How War Came, by Donald Cameron Watt
How War Came: The Immediate Origins of the Second World War.
by Donald Cameron Watt.
Pantheon. 736 pp. $29.95.
Donald Cameron Watt’s volume is the result, as the author tells us, of a lifetime’s concerned reflection on and study of the causes of World War II, a process that began when, at age eleven, he helped his father fill sandbags in the English Midlands. At the end of the war, he joined the British occupation forces in postwar Austria. After whetting his curiosity as a junior officer assisting local denazification efforts, he studied at Oxford with, among others, Christopher Seton-Watson and John Wheeler-Bennett, both of whom played important intelligence and policy-making roles in British wartime strategy. Cameron Watt devoted much of his subsequent academic career at the London School of Economics to publishing and editing the captured archives of the German Foreign Ministry for the years 1918-45, and to close study of the comparable documents of other European nations and the United States.
How War Came displays Cameron Watt’s meticulous learning to its full advantage. It is the most comprehensive and, all ambiguities aside, the best single study of the road to war from the Munich conference to September 1939 that we are ever likely to have. It is also, in some ways, a surprising book. Cameron Watt, after all, is the chief living heir to what Elie Kedourie has called the “Chatham House version” of world politics and of the goals and methods of British foreign policy. Kedourie invented the phrase to describe what he considered to be the fatuous pro-Arabism of British Middle East policy, based as it was on the belief that the Arabs shared the Gladstonian liberal world view of the British elite. In broader terms, a Chatham House view of world politics is one that rejects ideology as a driving force—that, for example, would regard Joseph Stalin as essentially a Russian nationalist with whom one could do business if one respected his legitimate security interests, or that would see World War II as the result of accident rather than of design, and Hitler as victim rather than as perpetrator.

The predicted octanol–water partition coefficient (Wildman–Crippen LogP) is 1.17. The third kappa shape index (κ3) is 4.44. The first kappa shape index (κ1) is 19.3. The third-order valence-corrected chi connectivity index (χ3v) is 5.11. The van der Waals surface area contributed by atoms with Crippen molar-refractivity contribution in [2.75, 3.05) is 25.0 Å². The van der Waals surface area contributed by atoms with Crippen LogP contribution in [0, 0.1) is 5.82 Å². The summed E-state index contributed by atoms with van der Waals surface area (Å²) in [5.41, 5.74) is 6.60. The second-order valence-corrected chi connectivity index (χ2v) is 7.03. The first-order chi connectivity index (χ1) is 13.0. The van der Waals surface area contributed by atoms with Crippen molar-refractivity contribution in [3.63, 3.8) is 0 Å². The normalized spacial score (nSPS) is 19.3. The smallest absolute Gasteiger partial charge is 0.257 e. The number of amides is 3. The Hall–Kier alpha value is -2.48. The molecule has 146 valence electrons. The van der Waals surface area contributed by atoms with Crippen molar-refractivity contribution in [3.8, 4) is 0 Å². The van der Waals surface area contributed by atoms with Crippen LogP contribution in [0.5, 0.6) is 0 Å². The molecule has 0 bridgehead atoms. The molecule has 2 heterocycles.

Nothing, however, could be farther from the view presented in How War Came. Cameron Watt’s central thesis, repeated with salutary frequency, is that World War II was Hitler’s war, a war that he wanted and therefore provoked as rapidly and as effectively as he knew how. The last thing Hitler took into account was German national interest, since he ignored all evidence that, by provoking war, Germany would conjure up an alliance of enemies it could not possibly defeat, and that the result of war would therefore be the destruction of the European political order centered on a strong Germany.
Cameron Watt’s masterful book displays several outstanding traits that deserve mention in this era of deliberately induced political ignorance and rejection of history in American higher education and political debate. He consciously, even provocatively, focuses his account on high politics, on what heads of state, foreign ministers, aides, and the occasional wellmeaning businessman or financier did and said. No deep economic structures or arcane capitalist plots for him. Notably, he denies by the overwhelming force of his narrative the notion, formerly and perhaps still popular in leftist circles, that the Western governments provoked the war with Hitler in order to cause a demand for armaments that would guarantee profits for big business and save capitalism. How War Came is blessedly free of the passive constructions and obscure lines of causation favored by most contemporary historians: on every page, people act, say, do, speculate, and blunder.